# Learning to use tone controls, eq, etc.

Discussion in 'Amps, Mics & Pickups [DB]' started by drurb, Mar 8, 2008.

1. ### drurbOracle, Ancient Order of Rass Hattur; Mem. #1, EPC

Apr 17, 2004
The discussion in this thread prompted me to post about a subject that seems to come up again and again and about which I've sent many a PM.

Many of us play amplified these days with our own rigs (as opposed to using the PA). The acoustics of the rooms we play in can differ dramatically so that it is a useful skill to be able to "listen to a room" and quickly discern how to adjust our tone controls to get close to the sound we want. This requires a working knowledge of exactly what our tone controls do, how to use them, and how they can be used to tame room responses.

I am a fan of the parametric tone-shaping circuits on amps like the EA iamps. Many find these to be somewhat overwhelming and just too many knobs and sliders. I've argued that they're well worth learning to use but how does one do that? How does one go about being able to walk into a room and say "Hmm.. I need a cut around the region of 250 Hz and a boost at 2 kHz."? Below, I describe a procedure to do just that. It will work for any type of tone control circuit even ones that are not specifically labeled with numerical frequency parameters.

The procedure is easiest to describe for the typical "graphical equalizer" type of circuit, so I'll do that (although it can be applied to any type of tone shaping circuit). The first thing you need is a source of wideband noise (commonly referred to as white noise). A good source of this noise is the inter-station (between stations on the dial) noise you get on an FM receiver if you can turn off the muting circuits that hide this noise from you. Another way is to generate white noise via any number of computer programs and burn it to a CD.

Now, play the white noise through your rig with your eq. set flat. One by one, take the frequency sliders and listen to how the character of the noise changes as you boost each frequency region. Pay particular attention to the 125-, 250-, 500- 1000-, 2000-, and 4000-Hz regions. You'll hear that just a small boost around 1000 Hz is VERY noticeable. It imparts a "nasal," "forward" quality to the sound. Remember that one. Now try the same thing for slight cuts at each frequency region. Again, you'll hear how noticeable is a change around 1 kHz.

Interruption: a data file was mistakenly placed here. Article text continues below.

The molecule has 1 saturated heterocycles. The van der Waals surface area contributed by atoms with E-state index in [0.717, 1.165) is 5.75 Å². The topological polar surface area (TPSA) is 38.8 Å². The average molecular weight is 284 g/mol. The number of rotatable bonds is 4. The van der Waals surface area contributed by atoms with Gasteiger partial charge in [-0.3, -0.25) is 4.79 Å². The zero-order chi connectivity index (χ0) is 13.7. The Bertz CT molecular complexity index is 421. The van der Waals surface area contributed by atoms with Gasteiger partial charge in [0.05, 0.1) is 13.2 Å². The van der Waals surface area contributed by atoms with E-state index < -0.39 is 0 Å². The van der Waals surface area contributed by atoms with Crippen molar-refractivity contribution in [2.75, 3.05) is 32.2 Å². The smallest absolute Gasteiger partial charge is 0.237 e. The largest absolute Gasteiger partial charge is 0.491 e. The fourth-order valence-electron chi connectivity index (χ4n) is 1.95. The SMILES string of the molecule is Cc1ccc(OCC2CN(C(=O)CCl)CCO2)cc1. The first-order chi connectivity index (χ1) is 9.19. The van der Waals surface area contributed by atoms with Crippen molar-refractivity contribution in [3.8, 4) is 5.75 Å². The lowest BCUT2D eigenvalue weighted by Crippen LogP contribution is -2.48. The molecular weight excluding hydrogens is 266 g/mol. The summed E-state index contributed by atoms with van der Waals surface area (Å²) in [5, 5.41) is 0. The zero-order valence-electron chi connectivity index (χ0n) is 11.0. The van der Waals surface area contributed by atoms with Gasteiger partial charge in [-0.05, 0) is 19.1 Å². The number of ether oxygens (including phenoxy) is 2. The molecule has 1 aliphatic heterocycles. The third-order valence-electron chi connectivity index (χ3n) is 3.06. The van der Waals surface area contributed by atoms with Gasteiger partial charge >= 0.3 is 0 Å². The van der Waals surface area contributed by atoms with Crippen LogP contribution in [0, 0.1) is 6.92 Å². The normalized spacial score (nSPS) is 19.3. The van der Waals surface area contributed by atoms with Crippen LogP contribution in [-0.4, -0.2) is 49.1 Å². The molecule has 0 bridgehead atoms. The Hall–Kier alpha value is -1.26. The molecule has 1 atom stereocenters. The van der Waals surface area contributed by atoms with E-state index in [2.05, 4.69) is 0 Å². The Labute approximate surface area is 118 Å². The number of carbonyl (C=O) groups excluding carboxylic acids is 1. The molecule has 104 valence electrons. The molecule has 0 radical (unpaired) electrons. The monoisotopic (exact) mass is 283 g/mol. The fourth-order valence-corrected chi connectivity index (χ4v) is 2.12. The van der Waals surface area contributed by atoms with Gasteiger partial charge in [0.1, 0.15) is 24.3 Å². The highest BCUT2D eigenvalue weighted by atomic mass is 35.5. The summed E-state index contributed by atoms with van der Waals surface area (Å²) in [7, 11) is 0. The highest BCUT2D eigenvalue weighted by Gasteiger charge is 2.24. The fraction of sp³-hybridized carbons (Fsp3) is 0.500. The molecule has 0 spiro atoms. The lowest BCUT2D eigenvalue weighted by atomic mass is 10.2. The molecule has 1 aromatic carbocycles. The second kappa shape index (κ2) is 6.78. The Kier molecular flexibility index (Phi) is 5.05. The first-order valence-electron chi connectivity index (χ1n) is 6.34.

If you spend just a modest amount of time doing this, I think you'll be surprised how quickly you will learn the characteristics of each of the frequency regions. With some practice, you'll be able to listen to a room at a gig and know which dial(s) or slider(s) to reach for. IMO, it really is worth the time. It will also allow you to assist the sound guys.

I hope this helps!

2. ### fdeckSupporting MemberCommercial User

Mar 20, 2004
HPF Technology LLC
I will give it a whirl!

3. ### Mark Perna

Mar 3, 2007
Pittsburgh, PA
Dave Moulton put out a CD training program a few years ago that had a bunch of exercises doing precisely this type of training. I used to drive around in my car listening to them until I could identify frequency and amplitude changes to a spectrum. It was EXTREMELY beneficial not only for trying to adapt an amplifier to a lousy room but in the studio. When you can talk in the engineer's language, it really speeds things along.

mark

4. ### bopeuph

Jul 3, 2007
Orlando, FL
Thanks. I'm going to try this out, too.

Nick

5. ### steve_n_his_urb

Dec 17, 2007
Melbourne, Australia
Another idea I was shown which is useful with tone controls that have an adjustable center frequency is this:
• with flat eq, get your gain just below where feedback starts
• put a bit of boost (say 6dB) on a frequency channel
• slowly sweep the channel frequency through its range
• if there is a point where strong feedback starts, leave the frequency setting, and change the boost to a cut
• ... then the overall gain can usually go up a bit higher
if you don't have a feedback problem, the same idea works wherever 'boominess', 'honk', etc. kicks in.

6. ### Alaska Bass

Dec 31, 2006
Seattle, WA
That method is commonly referred to as "Search and Destroy".